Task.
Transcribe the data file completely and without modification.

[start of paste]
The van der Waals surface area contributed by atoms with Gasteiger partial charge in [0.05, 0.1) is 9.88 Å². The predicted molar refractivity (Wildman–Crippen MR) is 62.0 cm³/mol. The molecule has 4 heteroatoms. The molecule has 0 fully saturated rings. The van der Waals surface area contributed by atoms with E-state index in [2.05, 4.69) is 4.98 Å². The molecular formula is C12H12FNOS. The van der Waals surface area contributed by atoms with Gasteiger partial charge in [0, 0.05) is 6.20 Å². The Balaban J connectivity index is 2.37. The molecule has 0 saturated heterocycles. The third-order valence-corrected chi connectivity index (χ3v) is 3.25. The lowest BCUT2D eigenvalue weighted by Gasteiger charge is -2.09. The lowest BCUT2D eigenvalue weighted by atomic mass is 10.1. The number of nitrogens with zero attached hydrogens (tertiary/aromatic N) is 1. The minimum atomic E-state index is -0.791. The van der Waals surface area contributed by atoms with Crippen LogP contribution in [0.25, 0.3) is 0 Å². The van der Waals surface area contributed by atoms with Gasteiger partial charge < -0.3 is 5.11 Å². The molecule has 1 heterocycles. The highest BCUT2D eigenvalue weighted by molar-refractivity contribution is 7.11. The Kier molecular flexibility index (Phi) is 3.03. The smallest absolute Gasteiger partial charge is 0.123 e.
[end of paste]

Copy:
The van der Waals surface area contributed by atoms with Gasteiger partial charge in [0.05, 0.1) is 9.88 Å². The predicted molar refractivity (Wildman–Crippen MR) is 62.0 cm³/mol. The molecule has 4 heteroatoms. The molecule has 0 fully saturated rings. The van der Waals surface area contributed by atoms with E-state index in [2.05, 4.69) is 4.98 Å². The molecular formula is C12H12FNOS. The van der Waals surface area contributed by atoms with Gasteiger partial charge in [0, 0.05) is 6.20 Å². The Balaban J connectivity index is 2.37. The molecule has 0 saturated heterocycles. The third-order valence-corrected chi connectivity index (χ3v) is 3.25. The lowest BCUT2D eigenvalue weighted by Gasteiger charge is -2.09. The lowest BCUT2D eigenvalue weighted by atomic mass is 10.1. The number of nitrogens with zero attached hydrogens (tertiary/aromatic N) is 1. The minimum atomic E-state index is -0.791. The van der Waals surface area contributed by atoms with Crippen LogP contribution in [0.25, 0.3) is 0 Å². The van der Waals surface area contributed by atoms with Gasteiger partial charge < -0.3 is 5.11 Å². The molecule has 1 heterocycles. The highest BCUT2D eigenvalue weighted by molar-refractivity contribution is 7.11. The Kier molecular flexibility index (Phi) is 3.03. The smallest absolute Gasteiger partial charge is 0.123 e.